Dioko’s deal sourcing team will be led by Andrew Bouldin, Principal at FCA. “We review over 400 start-up companies a year at FCA, with the majority in Healthcare IT,” said Bouldin. “With many of the deals too early for FCA to consider, I look forward to the opportunity to financing some of these earlier stage companies.”
“Early-stage seed funding is crucial for startups,” said Eric Tomlinson, president of Wake Forest Innovation Quarter. “The Dioko fund is a critical shot in the arm for building a start up environment in the Innovation Quarter and our city that will support the growth of our innovation economy.”
Wake Forest University announced today that new academic programs in Biomedical Sciences and Engineering will anchor the University’s undergraduate presence, referred to as Wake Downtown, in Wake Forest Innovation Quarter beginning in 2017.
Last fall, Wake Forest announced plans to lease space in the rehabilitated former R.J. Reynolds Tobacco Company 60 series building in the Innovation Quarter, adjacent to what will become the home of the medical education programs of Wake Forest School of Medicine this summer.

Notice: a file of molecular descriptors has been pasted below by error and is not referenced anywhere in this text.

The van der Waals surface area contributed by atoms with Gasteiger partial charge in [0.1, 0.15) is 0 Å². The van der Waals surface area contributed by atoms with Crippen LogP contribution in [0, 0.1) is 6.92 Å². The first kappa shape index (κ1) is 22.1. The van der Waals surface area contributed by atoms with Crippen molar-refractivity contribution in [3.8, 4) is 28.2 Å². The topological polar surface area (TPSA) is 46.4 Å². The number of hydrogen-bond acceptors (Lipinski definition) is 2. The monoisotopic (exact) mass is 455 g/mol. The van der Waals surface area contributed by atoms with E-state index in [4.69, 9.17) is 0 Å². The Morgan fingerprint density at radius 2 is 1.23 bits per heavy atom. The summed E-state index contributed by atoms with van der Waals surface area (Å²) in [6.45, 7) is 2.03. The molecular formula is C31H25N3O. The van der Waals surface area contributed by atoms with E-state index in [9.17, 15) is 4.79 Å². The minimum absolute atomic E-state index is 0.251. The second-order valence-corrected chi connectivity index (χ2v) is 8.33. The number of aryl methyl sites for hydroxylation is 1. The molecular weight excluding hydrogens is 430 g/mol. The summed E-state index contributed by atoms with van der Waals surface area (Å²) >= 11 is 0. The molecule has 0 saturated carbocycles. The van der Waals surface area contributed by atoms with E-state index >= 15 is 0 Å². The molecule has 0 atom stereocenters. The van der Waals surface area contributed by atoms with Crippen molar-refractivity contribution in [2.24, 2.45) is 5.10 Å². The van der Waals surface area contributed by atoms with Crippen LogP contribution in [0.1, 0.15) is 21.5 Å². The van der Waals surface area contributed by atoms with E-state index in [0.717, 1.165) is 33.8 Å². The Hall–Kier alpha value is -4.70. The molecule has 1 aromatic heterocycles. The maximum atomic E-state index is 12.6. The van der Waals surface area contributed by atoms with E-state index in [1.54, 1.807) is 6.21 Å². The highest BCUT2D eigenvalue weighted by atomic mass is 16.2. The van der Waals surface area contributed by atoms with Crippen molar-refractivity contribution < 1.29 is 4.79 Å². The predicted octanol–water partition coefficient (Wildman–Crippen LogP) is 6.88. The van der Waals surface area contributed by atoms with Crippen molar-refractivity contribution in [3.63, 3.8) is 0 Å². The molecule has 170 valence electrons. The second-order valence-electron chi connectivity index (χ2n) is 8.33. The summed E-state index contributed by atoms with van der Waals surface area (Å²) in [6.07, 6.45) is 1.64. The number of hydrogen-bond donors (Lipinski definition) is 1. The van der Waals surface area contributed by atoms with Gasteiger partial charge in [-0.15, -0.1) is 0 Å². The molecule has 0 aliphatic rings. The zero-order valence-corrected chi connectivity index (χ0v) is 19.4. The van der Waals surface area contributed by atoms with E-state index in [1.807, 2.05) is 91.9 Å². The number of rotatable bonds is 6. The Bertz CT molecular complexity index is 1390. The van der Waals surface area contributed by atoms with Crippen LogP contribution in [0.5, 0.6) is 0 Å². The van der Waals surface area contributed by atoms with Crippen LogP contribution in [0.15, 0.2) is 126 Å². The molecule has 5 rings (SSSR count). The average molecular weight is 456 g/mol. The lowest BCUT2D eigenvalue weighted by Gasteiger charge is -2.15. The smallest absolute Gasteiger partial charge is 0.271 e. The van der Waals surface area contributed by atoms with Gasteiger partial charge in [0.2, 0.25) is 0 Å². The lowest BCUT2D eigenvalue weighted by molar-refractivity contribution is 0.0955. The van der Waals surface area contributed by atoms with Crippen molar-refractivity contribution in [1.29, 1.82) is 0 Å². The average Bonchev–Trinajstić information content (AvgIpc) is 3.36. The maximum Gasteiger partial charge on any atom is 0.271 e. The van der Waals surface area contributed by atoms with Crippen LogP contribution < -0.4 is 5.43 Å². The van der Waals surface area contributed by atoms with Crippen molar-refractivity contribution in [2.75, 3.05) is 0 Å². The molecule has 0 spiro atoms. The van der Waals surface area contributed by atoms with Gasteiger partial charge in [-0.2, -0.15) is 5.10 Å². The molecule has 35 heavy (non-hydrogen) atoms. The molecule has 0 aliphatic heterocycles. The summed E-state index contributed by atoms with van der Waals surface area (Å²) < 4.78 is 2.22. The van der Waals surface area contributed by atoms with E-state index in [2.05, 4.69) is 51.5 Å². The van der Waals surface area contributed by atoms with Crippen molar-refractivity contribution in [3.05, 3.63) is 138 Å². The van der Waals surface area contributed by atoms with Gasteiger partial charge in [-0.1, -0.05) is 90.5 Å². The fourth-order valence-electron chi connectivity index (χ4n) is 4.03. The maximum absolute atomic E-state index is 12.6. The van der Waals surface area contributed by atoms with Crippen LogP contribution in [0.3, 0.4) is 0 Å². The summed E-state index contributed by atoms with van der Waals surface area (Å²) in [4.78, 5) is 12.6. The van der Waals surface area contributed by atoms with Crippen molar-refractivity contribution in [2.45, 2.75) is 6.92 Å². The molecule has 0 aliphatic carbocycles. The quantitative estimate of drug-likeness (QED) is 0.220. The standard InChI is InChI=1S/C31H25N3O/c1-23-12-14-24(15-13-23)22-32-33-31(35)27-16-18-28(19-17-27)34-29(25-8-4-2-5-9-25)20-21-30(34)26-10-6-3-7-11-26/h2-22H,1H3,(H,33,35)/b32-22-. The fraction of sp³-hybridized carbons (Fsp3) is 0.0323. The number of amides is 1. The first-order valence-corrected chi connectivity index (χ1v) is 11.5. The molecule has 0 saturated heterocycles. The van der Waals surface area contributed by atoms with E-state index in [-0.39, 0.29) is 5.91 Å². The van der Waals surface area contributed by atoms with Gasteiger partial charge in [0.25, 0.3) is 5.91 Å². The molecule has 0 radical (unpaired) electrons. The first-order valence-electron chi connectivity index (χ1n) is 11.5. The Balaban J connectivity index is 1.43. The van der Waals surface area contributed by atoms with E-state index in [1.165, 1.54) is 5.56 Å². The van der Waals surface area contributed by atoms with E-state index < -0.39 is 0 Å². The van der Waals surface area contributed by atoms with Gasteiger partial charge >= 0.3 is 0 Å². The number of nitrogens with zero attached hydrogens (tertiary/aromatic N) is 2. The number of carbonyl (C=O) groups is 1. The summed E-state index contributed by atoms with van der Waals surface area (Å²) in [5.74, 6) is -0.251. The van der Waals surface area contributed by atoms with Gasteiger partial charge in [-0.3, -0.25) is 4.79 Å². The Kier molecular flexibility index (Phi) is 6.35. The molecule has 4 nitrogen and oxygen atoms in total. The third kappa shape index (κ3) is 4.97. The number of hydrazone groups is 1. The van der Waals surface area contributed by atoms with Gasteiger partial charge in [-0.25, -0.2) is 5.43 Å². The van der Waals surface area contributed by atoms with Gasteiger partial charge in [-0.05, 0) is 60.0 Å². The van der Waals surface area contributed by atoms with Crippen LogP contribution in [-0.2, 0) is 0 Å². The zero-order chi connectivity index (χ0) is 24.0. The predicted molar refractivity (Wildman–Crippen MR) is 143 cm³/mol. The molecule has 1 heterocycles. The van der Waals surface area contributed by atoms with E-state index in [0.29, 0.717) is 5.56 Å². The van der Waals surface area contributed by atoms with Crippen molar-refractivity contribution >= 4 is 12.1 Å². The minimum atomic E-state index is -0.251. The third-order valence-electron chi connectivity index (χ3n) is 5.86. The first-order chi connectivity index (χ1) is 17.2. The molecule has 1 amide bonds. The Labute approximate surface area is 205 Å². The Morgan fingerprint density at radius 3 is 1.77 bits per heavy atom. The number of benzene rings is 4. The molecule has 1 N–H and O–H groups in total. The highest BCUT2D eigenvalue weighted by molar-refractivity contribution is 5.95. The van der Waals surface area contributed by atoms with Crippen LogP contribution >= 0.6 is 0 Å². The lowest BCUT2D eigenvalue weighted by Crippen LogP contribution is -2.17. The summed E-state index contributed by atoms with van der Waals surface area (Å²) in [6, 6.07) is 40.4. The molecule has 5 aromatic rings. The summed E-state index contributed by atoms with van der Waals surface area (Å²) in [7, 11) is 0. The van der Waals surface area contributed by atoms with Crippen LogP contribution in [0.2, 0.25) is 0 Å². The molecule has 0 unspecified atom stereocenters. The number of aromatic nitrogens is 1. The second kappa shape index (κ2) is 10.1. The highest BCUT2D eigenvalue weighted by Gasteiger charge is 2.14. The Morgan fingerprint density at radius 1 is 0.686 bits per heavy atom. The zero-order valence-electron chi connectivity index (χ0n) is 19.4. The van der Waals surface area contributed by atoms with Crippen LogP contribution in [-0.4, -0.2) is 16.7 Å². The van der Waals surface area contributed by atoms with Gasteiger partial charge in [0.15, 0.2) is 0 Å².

Now, newly approved courses of study in Engineering, Biochemistry and Molecular Biology, and Medicinal Chemistry and Drug Discovery will extend the exceptional faculty-student engagement that is a hallmark of the Reynolda Campus to one of the fastest-growing urban-based districts for innovation in the country. The proximity of the 115,000-square-foot Wake Downtown facility also will make it possible for undergraduates to take classes with faculty from Wake Forest School of Medicine.
“The frontier of science and technology has rarely been as exciting as it is today. While many Wake Forest students already work with medical school research mentors, the next-generation building complex that literally and figuratively brings medical and liberal arts education together under one roof will greatly enhance students’ opportunities for closer collaboration and deeper engagement,” said Wake Forest President Nathan O. Hatch. “Wake Downtown presents a wonderful occasion to rethink how science is taught and how learning is best achieved.”
Biomedical Sciences and Engineering programs rooted in the Liberal Arts
According to the Education Advisory Board, employer demand for undergraduate biomedical science and technology graduates increased by 58 percent nationally and 43 percent in North Carolina from 2012 to 2014.
Academic programs recently approved by College faculty are expected to meet employer, student and societal demands. New courses of study include: